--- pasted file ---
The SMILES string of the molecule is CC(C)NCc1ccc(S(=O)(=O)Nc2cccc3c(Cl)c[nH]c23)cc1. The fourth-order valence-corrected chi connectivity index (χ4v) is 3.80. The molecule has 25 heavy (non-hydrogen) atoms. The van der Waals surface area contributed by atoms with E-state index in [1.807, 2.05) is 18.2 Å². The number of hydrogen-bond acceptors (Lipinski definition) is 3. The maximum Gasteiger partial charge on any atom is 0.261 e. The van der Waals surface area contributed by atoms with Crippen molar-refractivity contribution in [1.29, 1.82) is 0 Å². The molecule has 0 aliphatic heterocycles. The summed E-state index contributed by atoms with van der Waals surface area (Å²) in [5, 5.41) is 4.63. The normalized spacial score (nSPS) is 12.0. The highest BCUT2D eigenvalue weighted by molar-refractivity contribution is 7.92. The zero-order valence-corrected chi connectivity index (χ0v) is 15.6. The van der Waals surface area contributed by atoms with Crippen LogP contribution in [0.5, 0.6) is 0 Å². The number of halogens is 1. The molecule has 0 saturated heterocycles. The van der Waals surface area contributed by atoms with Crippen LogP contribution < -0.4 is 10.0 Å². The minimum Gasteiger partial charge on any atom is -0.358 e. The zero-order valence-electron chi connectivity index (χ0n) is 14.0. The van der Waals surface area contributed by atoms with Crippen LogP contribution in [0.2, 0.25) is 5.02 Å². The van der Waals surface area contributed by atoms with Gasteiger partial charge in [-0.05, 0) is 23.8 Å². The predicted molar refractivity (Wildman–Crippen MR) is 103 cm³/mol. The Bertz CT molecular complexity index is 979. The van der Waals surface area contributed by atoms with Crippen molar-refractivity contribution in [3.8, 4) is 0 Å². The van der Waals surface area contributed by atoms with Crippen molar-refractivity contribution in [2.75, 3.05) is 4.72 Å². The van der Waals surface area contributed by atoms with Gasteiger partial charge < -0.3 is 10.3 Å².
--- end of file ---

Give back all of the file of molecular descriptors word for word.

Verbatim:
The SMILES string of the molecule is CC(C)NCc1ccc(S(=O)(=O)Nc2cccc3c(Cl)c[nH]c23)cc1. The fourth-order valence-corrected chi connectivity index (χ4v) is 3.80. The molecule has 25 heavy (non-hydrogen) atoms. The van der Waals surface area contributed by atoms with E-state index in [1.807, 2.05) is 18.2 Å². The number of hydrogen-bond acceptors (Lipinski definition) is 3. The maximum Gasteiger partial charge on any atom is 0.261 e. The van der Waals surface area contributed by atoms with Crippen molar-refractivity contribution in [1.29, 1.82) is 0 Å². The molecule has 0 aliphatic heterocycles. The summed E-state index contributed by atoms with van der Waals surface area (Å²) in [5, 5.41) is 4.63. The normalized spacial score (nSPS) is 12.0. The highest BCUT2D eigenvalue weighted by molar-refractivity contribution is 7.92. The zero-order valence-corrected chi connectivity index (χ0v) is 15.6. The van der Waals surface area contributed by atoms with Crippen LogP contribution in [0.5, 0.6) is 0 Å². The number of halogens is 1. The molecule has 0 saturated heterocycles. The van der Waals surface area contributed by atoms with Crippen LogP contribution < -0.4 is 10.0 Å². The minimum Gasteiger partial charge on any atom is -0.358 e. The zero-order valence-electron chi connectivity index (χ0n) is 14.0. The van der Waals surface area contributed by atoms with Crippen LogP contribution in [0.2, 0.25) is 5.02 Å². The van der Waals surface area contributed by atoms with Gasteiger partial charge in [-0.05, 0) is 23.8 Å². The predicted molar refractivity (Wildman–Crippen MR) is 103 cm³/mol. The Bertz CT molecular complexity index is 979. The van der Waals surface area contributed by atoms with Crippen molar-refractivity contribution in [3.8, 4) is 0 Å². The van der Waals surface area contributed by atoms with Crippen molar-refractivity contribution in [2.75, 3.05) is 4.72 Å². The van der Waals surface area contributed by atoms with Gasteiger partial charge < -0.3 is 10.3 Å².